2. His footstool. “The earth. ‘ We know very little of the heaven. We know a great deal about the earth. Men have taken its dimensions, explored its resources, and discovered its glories. Yet this magnificent object is but His footstool. The footstool is the humblest article of furniture in the household; so needless is it deemed that thousands of houses dispense with it altogether. Others easily convert the thing nearest to hand into a footstool, as occasion may require. Nevertheless, some have expended no little skill and expense upon the construction even of footstools. There is preserved as a relic in Windsor Castle such an article, once belonging to the renowned Hindoo prince, Tippoo Sahib. It is in the form of a bear’s head, carved in ivory, with a tongue of gold, teeth of crystal, and its eyes a pair of rubies. This article is adjudged worth £10,000. It is after all but a footstool. If Tippoo Sahib’s footstool were so magnificent, what must have been the splendour of his throne! Yet, were all the thrones of the world collected together into one vast pile, they would form but a heap of rubbish as compared with God’s footstool.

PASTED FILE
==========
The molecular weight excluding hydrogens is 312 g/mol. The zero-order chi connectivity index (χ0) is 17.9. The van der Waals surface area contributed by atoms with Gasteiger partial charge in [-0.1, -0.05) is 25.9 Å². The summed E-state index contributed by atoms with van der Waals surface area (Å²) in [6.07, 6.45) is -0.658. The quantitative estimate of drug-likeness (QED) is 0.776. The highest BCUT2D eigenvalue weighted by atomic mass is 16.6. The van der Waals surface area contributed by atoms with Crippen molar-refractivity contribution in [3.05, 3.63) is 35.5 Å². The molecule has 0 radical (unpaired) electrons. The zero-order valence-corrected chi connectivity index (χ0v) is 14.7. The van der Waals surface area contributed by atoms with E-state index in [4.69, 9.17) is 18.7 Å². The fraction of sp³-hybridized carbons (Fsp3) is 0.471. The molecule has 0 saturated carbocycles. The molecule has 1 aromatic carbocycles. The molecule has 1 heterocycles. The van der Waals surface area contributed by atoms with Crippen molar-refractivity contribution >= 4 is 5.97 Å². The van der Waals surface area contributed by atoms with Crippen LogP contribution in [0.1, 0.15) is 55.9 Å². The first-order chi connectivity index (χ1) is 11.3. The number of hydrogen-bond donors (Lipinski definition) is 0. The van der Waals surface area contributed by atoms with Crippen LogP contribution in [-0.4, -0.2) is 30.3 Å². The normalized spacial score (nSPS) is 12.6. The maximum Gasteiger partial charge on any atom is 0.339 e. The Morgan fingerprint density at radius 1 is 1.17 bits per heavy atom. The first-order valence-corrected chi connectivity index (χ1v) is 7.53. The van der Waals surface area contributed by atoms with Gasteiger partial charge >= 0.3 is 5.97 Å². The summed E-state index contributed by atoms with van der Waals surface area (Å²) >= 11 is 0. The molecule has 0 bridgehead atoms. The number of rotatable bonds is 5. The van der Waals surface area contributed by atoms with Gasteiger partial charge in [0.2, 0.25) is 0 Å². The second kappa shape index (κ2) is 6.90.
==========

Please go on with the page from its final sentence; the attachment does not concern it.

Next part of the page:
II. THE TEXT PRESENTS US WITH ANOTHER PHASE OF HIS GLORY--THE MORAL, WHICH IS ALSO HIS GREATER GLORY. “But to this man will I look, even to him that is poor and of a contrite spirit, and trembleth at My word.” What a contrast we have presented to us here. God, the Mighty Potentate, from the height of His heavenly throne, looking down with yearning, compassionate regard upon such objects as are here described, the very dust of His footstool. There is a moral grandeur in this far transcending the power of language to describe. In order to appreciate fully the beauty and glory of this act, we must notice particularly the characters which are its special objects. They are described as those who are “poor” and are “of a contrite spirit,” and that “tremble at His word.” These several expressions do not describe one and the same condition. They indicate three distinct and progressive stages of spiritual experience.
1. Destitution. “Poor.” It is not physical poverty that is meant, for the wealthiest, those who abound most in worldly possessions, are equally with the most destitute in the condition here indicated by the term “poor. It describes a spiritual condition--the spiritual poverty into which all men are reduced through sin--the wretched, the miserable, the oppressed of sin and guilt--the poor in the sense of being without hope, destitute of true peace and happiness.
2. The second stage indicated is one of conviction--the misery becoming a felt fact. “ And of a contrite spirit.” In these words we have indicated that condition of the mind when the all-crushing fact of its poverty and wretchedness has come home with overwhelming conviction.